By Amina Niasse
NEW YORK (Reuters) - U.S. homebuilder confidence fell for a second month in September, with optimism dropping to the lowest since April as high interest rates cut into affordability for prospective buyers.
The National Association of Home Builders/Wells Fargo homebuilder sentiment index fell to 45 this month from a reading of 50 in August, when builder sentiment had fallen for the first time since December. The fall in optimism was accompanied by a decrease of traffic of prospective buyers.
Confidence was below a Reuters poll showing the median expectation among economists was for a reading of 50.
“High mortgage rates are clearly taking a toll on builder confidence and consumer demand, as a growing number of buyers are electing to defer a home purchase until long-term rates move lower,” said Robert Dietz, chief economist at the NAHB. “Putting into place policies that will allow builders to increase the housing supply is the best remedy to ease the nation’s housing affordability crisis and curb shelter inflation.”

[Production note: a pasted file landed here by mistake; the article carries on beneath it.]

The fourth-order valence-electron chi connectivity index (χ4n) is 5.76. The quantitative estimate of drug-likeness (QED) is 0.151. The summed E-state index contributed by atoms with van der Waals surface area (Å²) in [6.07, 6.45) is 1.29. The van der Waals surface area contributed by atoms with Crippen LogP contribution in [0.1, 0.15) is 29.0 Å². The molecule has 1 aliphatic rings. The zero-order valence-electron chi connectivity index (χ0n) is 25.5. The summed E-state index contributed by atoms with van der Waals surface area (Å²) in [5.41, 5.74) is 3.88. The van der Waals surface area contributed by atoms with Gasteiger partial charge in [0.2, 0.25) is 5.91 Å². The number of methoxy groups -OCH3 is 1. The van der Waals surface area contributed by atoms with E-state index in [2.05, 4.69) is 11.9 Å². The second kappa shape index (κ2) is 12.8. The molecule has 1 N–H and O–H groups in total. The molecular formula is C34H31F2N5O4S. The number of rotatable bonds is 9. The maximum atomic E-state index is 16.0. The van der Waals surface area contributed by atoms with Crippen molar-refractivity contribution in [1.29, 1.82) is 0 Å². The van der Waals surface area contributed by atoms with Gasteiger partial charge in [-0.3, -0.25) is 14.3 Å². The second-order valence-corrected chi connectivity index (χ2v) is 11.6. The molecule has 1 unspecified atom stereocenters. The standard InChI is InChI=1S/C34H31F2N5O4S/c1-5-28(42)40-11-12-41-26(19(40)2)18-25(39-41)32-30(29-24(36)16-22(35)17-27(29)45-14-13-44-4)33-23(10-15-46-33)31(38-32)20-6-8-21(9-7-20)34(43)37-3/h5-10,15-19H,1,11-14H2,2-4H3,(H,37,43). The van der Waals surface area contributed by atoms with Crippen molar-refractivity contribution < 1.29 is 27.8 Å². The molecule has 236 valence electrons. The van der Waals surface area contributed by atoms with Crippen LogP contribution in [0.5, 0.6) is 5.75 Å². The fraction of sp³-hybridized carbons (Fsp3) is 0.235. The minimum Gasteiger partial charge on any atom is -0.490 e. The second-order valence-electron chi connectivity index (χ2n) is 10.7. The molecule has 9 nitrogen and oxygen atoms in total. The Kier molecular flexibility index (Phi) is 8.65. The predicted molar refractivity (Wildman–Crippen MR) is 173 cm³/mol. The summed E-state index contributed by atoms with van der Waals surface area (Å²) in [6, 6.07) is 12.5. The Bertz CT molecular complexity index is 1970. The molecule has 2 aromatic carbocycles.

With homeowners discouraged from selling due to higher interest rates, the homebuilder market had shown signs of recovering during the first half of 2023 as demand for new home construction increased. The latest data, though, suggest that recovery has faltered.
Since the Federal Reserve began hiking interest rates in March 2022, mortgage rates have risen, and have held above 7% since early August, the highest level since 2002.
Sales expectations among builders fell in September amid lower pricing, with the six-month outlook for home sales falling to 49 from 55 the month prior. Thirty-two percent of builders cut prices in September, the highest since December 2022.
(Reporting by Amina Niasse; Editing by Andrea Ricci)